Monday, May 2, 2016

God, Romance, and the Jewish Wedding

Let not your heart be troubled: you believe in God, Believe also in me. In my Father's house are many mansions: if it were not so, I would have told you. I go to prepare a place for you. And if I go and prepare a place for you, I will come again, and receive you unto myself; that where I am, there you may be also. John 14:1-3.

There's such romance and richness in what Jesus said here that we miss as modern Christians. Hence,I've been studying ancient Jewish wedding practices to help shed light on the true meaning behind Jesus's words. I guarantee you will be amazed, blessed, and truly see our Lord in a different light.

The Ancient Jewish Wedding

1. Betrothal   This was more than a simple engagement we think of today. This was actually a marriage covenant. The groom would leave his father's house and travel to his bride's house where he would sit down with the bride's father and negotiate a bride price.  This is a sum of money the groom paid for the bride. (Jesus purchased us with His Blood).

If the bride price was agreeable to the young woman's father, the young man would pour a glass of wine for the young woman. If the young woman drank the wine, it would indicate her acceptance of the proposal.(Accepting the blood sacrifice of Jesus) Once the contract was signed, the bride and groom became husband and wife but they did not consummate the marriage until later. The groom returned home to his father's house for a time.

(Jesus was sent to earth by his father to purchase a bride. He paid the bride price on the cross. Those of us who accepted Him are now His bride. Jesus left earth for heaven to prepare a place for us!)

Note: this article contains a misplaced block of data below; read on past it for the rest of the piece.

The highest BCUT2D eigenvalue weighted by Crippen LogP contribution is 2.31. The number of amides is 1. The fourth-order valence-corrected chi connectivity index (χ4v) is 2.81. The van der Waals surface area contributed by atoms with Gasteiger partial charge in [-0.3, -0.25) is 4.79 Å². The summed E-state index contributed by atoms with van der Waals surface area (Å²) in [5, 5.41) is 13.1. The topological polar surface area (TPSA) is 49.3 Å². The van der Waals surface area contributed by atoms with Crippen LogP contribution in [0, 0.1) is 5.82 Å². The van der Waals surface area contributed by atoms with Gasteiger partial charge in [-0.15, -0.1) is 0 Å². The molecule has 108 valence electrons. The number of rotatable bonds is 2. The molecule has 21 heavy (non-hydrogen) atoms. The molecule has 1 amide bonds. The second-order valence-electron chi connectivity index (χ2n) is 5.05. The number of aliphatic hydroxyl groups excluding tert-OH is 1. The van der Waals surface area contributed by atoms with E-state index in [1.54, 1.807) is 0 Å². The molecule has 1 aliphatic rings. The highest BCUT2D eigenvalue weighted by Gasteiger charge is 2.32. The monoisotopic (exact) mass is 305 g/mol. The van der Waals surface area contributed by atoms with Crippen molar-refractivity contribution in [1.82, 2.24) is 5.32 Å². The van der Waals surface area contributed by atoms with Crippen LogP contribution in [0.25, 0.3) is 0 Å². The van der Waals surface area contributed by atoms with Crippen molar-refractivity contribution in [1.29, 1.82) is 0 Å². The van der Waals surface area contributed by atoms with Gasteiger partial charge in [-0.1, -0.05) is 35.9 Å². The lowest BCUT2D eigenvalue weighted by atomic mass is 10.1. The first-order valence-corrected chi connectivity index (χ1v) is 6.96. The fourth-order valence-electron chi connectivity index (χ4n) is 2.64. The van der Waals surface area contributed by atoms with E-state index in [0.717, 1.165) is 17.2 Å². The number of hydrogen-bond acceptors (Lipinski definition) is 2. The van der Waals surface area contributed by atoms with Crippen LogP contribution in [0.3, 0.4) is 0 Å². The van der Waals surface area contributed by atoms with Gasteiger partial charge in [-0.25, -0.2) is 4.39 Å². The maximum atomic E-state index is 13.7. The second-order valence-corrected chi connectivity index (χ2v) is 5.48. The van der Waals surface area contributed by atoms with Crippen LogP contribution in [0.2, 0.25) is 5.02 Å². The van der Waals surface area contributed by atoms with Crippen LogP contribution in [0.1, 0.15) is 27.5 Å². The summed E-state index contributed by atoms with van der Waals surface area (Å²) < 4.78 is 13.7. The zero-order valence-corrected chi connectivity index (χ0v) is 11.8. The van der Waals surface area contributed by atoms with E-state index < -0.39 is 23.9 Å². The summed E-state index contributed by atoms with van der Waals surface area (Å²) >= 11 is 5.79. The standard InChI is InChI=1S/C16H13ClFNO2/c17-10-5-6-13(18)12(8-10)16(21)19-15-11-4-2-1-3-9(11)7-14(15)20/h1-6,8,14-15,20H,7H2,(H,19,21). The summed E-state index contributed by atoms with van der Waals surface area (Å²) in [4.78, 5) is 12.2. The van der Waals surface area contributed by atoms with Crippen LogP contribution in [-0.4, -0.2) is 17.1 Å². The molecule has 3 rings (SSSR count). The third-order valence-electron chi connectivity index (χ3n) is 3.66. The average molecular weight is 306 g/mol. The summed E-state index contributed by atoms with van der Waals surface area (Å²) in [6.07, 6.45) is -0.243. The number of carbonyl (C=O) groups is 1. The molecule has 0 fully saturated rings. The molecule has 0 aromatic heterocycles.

2. Separation. 

During this time when the bride and groom are separated, the groom's task is to build a home for his new bride. Often this was an added room onto his father's house. During this time, the groom also provided for the bride's living expenses and send her many gifts. The wedding chamber had to be built to the groom's father's specifications. The young man could go for his bride only when his father approved. If the bridegroom was asked when the wedding was to be, he might well say "it is not for me to know, only my father knows".  (Sound familiar? Jesus said we would not know the day or the hour of His return, but only the Father knows)

The bride spent this time, which could last up to a year, preparing herself to be a good wife. She was to be loyal to her husband in every way. If she was unfaithful, she was considered an adulterer and would be stoned to death. Her job was to make herself ready and pure and beautiful, to think only of her husband, and to await his return. Her soul purpose and thoughts were to be on him.  Since bridegrooms typically came for their brides in the middle of the night, to "steal them away"(the groom would often come like a thief in the night, often around the midnight hour), the bride would have to have her lamp and her belongings ready at all times. Her sisters or bridesmaids would also be waiting, keeping their lamps trimmed in anticipation of the late night festivities.